Assuming your phone automatically updates your apps, millennial friendship dynamics shifted on Monday while you were Facebooking. That is, Snapchat released a new version - one which allows users to identify their mutual besties, six degrees of separation, and who is the Judas of your best friends (who you snap all the time and they don't reciprocate).
In case you don't use Snapchat, it's an app that allows friends to send self-deleting photos and messages to one another. Snapchat used to be just in good fun (and maybe sexting) before they allowed friends to see who their friends' top Snappers were. You could click on a person's name and see the top three people who they snapped with.
No big deal, right?
Don't be ignorant. Humans are petty, jealous creatures. Relationships disintegrated. Friends challenged friends. Everyone wanted the top spot, and why is your best friend your significant other's top Snapchat friend?
This feature hung around for a while. But a couple of months ago, it disappeared. You could no longer see who your friends were snapping. I suspect the Snapchat CEO got a girlfriend.
Until Monday. The newest update doesn't let you see your friends' Snapchat best friends explicitly, but through a series of hieroglyphs, it lets you see if your best friends are mutual or if it's a one-sided affair. I can't decide if Snapchat thinks this info is any less divisive than best friend lists. Anyone with critical thinking skills (so 10% of the population . . . ) can identify the loyal and the fickle.
- A gold heart 💛: You are each other's best friends: You send the most Snaps to them, and they send the most Snaps to you. You should get married. If my logic skills work, not everyone will have a gold heart on their friends' list. Someone might have some explaining to do.
- A cheesin' emoji 😁: Your best friend is their best friend. If you have the gold heart with your best friend, then you're safe. This fool can't interfere with your friendship. If you don't have the heart, declare war. You need to be in the top spot. Social media is a game, after all, and you must win.
- A rosy-cheeked emoji 😊: You send the most Snaps to this person out of all their friends. You can look at this in two ways: Either you need to get a life, or you're winning the war. I prefer the latter view since I have six friends who I send the most Snaps to. #NoShame
- Sunglass emoji 😎: You have a mutual best friend with this person. Basically, you're best friends by default! *praise hand emoji* Until they backstab you and try to oust you. Be wary of the day when your mutual best friend becomes their top best friend and your gold heart disappears.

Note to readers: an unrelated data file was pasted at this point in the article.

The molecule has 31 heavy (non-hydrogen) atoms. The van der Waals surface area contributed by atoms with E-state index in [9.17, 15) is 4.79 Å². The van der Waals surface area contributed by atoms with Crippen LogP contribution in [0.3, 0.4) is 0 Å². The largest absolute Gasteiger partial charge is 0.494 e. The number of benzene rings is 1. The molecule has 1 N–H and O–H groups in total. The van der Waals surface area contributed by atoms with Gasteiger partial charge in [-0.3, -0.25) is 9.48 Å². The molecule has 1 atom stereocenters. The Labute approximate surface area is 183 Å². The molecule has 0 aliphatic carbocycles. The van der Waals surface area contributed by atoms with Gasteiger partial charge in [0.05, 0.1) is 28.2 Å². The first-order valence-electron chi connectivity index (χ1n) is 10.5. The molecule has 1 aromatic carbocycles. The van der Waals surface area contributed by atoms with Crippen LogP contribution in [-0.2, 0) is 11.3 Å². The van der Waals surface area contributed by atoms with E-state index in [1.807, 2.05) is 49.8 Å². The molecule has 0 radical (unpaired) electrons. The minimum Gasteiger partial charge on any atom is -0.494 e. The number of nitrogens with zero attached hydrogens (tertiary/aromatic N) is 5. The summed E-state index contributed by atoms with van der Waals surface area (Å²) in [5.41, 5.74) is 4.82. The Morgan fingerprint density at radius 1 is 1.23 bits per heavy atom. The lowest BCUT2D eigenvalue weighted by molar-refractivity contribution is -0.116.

- Side-smile emoji 😏: You are their best friend, but they are not yours. Again, there are two interpretations here: You need to get a life and stop obsessing over this person, or they are just not well-versed in Snapchat and you need to mentor them. Again, I prefer the latter approach because I am best friend to 12 people who are not in my best friends. I can't help that I'm a nice person (who procrastinates by Snapchatting). But, like, why is my former crush on this list? We snap once every two weeks?!?
- A fire emoji 🔥: This is preceded by a number, which indicates the number of consecutive days you've Snapchatted back and forth. It's fitting that it's a flame; the heat is on to keep the fire burning. Every day you must snap them, and they must snap back, or else the number vanishes. And the mighty may fall. My highest number is 28. That's as long as February. Where's my trophy?
Overall, the new Snapchat code can cause just as many battles as the best friend list. Friends will be betrayed by friends when they fail to snap back that day; the flame will disappear. Couples will still figure out when their significant other is talking to their best friend a bit too much through process of elimination. And others will plot for the top spot and try to dethrone you. And stop snapping the person who you're best friends to, but they're not yours; one of you is being used.
If you can't tell, I view Snapchat as a game to be conquered. Coming in my next post: A Snapchat war.